CSotD: On the Third Day of Christmas

Christmas-themed cartoons should be pretty much over on this day of Three Freedom Hens, but Steve Breen notes a post-Christmas part of the story that should be relevant year ’round.

And isn’t.

Now, even if you take the Bible as folklore, there are all sorts of contradictions or, at least, odd choices of what to include and what to leave out.

In Matthew, the angel appears to Joseph as soon as the Magi have left (Feast of the Epiphany, Jan 6) which is the 12th Day of Christmas.

In Mallorca, that’s when the Kings come sailing into Palma with gifts, which hardly seems Biblical but sure looks like a blast.

There is nothing, however, in most other traditions about the Magi sailing around in ships other than ships-of-the-desert, if you discount the English carol, “I Saw Three Ships Come Sailing In, ” which is one of those speculative, utterly ahistoric English hymns like “And Did Those Feet In Ancient Times,” which, today, is primarily sung to get Mr. Lambert to take the bag off his head.

In any case, the Gospel of Luke doesn’t mention the Magi and has Jesus and his parents back home in Nazareth a week later for the circumcision, and given that Luke is said to have received his story from Mary, it does seem odd that she would fail to mention royalty dropping by and the fact that they lived in Egypt for three years.

As history, it’s pretty sketchy. Herod died in 4 BC, which muddles the entire storyline except that Denis the Little got things off by about seven years when he invented the BC/AD concept, which we now called the BCE/CE concept to avoid mentioning whose alleged birth is the dividing point.

And, yes, yes, there wasn’t any census and it surely happened in the spring if it happened at all. I know that.

But I’m not the one who thinks God made the world in six days and that all the animals in the world fit into Noah’s Ark.


Except the ducks.

The point is we’ve got people who deeply, militantly believe in Adam and Eve and Noah, but who have forgotten, or were never told, and certainly don’t want to know, that their Book of Literal Truth also says Jesus was a refugee.

And who are delighted with what Leviticus has to say about homosexuals but then totally ignore the part where he says,

The stranger that dwelleth with you shall be unto you as one born among you, and thou shalt love him as thyself; for ye were strangers in the land of Egypt: I am the Lord your God.

They’re a lot like Mr. Lambert, except that the word that sets them off is “Christianity” and I’m tired of standing in the tea chest trying to get them to take the bags from their heads and the scales from their eyes.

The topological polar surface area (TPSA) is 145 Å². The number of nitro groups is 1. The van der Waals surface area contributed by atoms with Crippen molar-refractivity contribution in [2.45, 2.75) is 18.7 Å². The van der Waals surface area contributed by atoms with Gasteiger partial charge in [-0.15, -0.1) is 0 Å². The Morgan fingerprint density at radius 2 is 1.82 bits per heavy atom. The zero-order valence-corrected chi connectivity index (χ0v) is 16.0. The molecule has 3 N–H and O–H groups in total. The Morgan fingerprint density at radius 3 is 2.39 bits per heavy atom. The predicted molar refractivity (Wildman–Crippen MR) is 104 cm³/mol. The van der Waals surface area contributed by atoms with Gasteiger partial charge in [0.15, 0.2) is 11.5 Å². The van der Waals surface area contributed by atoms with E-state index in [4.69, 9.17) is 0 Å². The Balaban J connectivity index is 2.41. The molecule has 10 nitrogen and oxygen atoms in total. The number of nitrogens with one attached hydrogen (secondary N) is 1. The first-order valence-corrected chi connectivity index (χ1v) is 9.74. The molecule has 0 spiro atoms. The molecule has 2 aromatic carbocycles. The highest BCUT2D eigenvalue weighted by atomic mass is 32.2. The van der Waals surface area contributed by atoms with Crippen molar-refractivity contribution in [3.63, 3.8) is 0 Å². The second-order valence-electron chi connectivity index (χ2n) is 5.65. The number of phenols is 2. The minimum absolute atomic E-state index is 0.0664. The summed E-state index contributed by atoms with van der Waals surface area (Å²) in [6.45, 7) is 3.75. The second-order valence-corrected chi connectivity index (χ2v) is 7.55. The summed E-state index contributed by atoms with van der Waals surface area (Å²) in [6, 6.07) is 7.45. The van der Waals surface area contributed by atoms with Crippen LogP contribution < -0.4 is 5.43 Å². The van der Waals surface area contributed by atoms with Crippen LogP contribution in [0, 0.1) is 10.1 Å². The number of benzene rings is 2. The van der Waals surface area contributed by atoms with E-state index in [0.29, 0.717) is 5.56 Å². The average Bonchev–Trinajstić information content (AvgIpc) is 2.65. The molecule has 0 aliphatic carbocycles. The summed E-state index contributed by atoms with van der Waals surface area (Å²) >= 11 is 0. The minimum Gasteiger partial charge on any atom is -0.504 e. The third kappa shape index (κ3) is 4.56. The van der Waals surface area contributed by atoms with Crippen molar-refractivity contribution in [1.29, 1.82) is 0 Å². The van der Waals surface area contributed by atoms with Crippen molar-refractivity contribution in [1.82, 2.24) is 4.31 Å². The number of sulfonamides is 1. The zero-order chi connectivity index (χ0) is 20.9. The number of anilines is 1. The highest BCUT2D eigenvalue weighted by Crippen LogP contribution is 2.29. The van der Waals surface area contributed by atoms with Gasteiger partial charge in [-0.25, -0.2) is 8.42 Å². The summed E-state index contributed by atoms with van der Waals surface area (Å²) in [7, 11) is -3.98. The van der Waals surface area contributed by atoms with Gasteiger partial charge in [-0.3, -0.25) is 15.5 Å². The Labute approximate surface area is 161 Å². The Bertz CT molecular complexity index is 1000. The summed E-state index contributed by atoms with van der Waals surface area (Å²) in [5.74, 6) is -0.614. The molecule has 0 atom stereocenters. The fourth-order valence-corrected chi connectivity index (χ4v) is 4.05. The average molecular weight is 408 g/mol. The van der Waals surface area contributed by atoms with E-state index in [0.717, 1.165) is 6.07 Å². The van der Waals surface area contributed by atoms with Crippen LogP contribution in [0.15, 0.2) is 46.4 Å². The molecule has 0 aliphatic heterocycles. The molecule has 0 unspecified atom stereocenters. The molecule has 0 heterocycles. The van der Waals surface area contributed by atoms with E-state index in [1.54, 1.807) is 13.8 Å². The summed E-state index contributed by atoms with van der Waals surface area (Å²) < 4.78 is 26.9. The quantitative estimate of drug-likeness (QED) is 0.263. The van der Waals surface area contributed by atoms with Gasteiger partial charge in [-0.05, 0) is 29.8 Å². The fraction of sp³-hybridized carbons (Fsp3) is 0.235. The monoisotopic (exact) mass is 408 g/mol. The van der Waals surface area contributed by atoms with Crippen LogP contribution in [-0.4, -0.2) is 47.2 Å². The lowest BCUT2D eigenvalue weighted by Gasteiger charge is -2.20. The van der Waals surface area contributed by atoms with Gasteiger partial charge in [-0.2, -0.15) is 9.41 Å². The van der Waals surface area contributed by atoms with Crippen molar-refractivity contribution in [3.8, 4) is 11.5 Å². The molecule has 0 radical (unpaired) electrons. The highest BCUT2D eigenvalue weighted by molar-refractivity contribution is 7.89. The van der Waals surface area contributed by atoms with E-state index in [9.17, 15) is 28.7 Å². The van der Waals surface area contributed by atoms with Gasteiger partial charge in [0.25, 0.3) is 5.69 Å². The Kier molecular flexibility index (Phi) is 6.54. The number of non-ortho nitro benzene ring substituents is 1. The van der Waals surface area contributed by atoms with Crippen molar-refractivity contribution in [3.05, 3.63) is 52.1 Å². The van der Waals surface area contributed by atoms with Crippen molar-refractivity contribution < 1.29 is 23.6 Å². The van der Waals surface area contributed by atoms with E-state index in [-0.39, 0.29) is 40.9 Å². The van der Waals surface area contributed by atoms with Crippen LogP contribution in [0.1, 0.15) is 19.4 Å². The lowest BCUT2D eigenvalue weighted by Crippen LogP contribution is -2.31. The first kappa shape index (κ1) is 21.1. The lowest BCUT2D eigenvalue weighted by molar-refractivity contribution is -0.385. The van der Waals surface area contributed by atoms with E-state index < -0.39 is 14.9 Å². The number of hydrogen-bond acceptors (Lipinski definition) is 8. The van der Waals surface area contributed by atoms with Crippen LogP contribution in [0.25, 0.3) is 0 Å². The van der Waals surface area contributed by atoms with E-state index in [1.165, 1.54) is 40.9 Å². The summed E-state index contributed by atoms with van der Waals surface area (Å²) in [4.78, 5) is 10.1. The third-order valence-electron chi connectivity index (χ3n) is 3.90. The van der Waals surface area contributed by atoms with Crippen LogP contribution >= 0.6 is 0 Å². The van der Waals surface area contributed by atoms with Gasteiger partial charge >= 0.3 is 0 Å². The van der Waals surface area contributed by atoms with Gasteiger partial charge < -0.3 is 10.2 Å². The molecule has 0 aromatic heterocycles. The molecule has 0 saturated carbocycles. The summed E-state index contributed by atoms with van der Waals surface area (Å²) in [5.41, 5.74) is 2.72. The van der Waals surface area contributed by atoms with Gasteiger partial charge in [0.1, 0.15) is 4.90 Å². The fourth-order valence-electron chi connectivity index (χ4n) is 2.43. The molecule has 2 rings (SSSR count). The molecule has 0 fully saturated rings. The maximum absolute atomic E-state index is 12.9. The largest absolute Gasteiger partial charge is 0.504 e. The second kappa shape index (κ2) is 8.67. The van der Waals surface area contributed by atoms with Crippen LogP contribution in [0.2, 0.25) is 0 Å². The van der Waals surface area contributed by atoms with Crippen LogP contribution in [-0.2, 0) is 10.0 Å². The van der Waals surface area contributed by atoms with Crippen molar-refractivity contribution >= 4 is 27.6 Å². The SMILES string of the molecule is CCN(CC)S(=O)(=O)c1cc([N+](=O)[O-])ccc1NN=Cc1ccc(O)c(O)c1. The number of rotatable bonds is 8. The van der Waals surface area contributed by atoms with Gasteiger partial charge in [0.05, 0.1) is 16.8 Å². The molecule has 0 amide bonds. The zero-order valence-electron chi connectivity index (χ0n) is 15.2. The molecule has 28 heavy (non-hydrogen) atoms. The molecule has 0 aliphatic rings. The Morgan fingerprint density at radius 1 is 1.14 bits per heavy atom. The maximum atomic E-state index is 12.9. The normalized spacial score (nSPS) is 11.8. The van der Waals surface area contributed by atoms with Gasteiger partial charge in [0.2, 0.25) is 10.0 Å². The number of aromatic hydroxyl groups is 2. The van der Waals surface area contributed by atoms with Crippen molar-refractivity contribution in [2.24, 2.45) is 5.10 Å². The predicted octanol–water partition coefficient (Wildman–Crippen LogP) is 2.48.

And whether or not this week was ever truly full of circumcisions and epiphanies and flights into Egypt, it is, as Prickly City points out, pretty uneventful now.

This is why newsrooms have to compile all those “Year in Review” pieces, which are excruciatingly boring to put together when you’d rather be writing real news.

But, with all the decision-makers on vacation, there’s no fresh news to write about except for, as we used to say in calling dispatch, “personal injury accidents, felony arrests and structure fires.”


Though, as Jack Ohman notes, there are places where the decision-makers have been on vacation for the past two years.


Which didn’t stop Ebenezer Trump from intercepting a NORAD phone call to suggest to a seven-year-old that Santa doesn’t exist, which, as Clay Jones notes, was only part of the Christmas joy he and his minions spread.


Jimmy Margulies adds to the story because, if trying to provide Dear Leader with briefings is pointless, leaving him alone is downright dangerous.

After tweeting disconsolately about being all alone in the White House, Trump remembered that his wife was there and scooped her up for a sudden trip to Iraq so that people would stop accusing him of never visiting the troops.

Whereupon Bonespurs the Clown proceeded to lie to them about their upcoming pay increases, and revealed the location and identities of a secret Seal team and entrapped the troops into violating Defense Department regulations by turning the visit into yet another of his preening campaign rallies, this one entirely paid for by taxpayers instead of his campaign.


Mike Luckovich‘s commentary would be a whole lot more humorous if it weren’t so completely on target, the difference being that one of those two unwrinkled brains will in time put the pieces together, while one of them will continue to believe that two of every kind of animal fit into the ark.

Even the ducks.


That ever-innocent, naive soul will look forward to the New Year, despite the truth of the where-we’re-at scenario Kevin Siers portrays.

And who says there’s no news this week? Another kid died in custody the other day.

Which is a reminder that Anne and Margot Frank were not gassed by the Nazis.

They died of typhus.

And that, when their father, like Joseph, had tried to take his family to safety, he was turned back.

That’s not folklore; it’s history.

What experience and history teach is this: that people and governments never have learned anything from history, or acted on principles deduced from it. — Hegel


Meanwhile, and to turn the mirror on our own more righteous faces, young Eddie Buckets points to a flaw in our seasonal outpouring of charity.

The homeless will still need shelter on the 13th Day of Christmas, and food, and clothing, and the people who run the soup kitchens will likely still be short-handed.

You can’t solve all the problems, but you can do something. If you’ve got a dime, change it for two nickels and get rid of one of them.

Because the folklore part of that book matters more than the history, and it’s mostly about defining human decency.



One thought on “CSotD: On the Third Day of Christmas

  1. Well, there is that line in the KJV translation you cited about “kicking against the pricks…”

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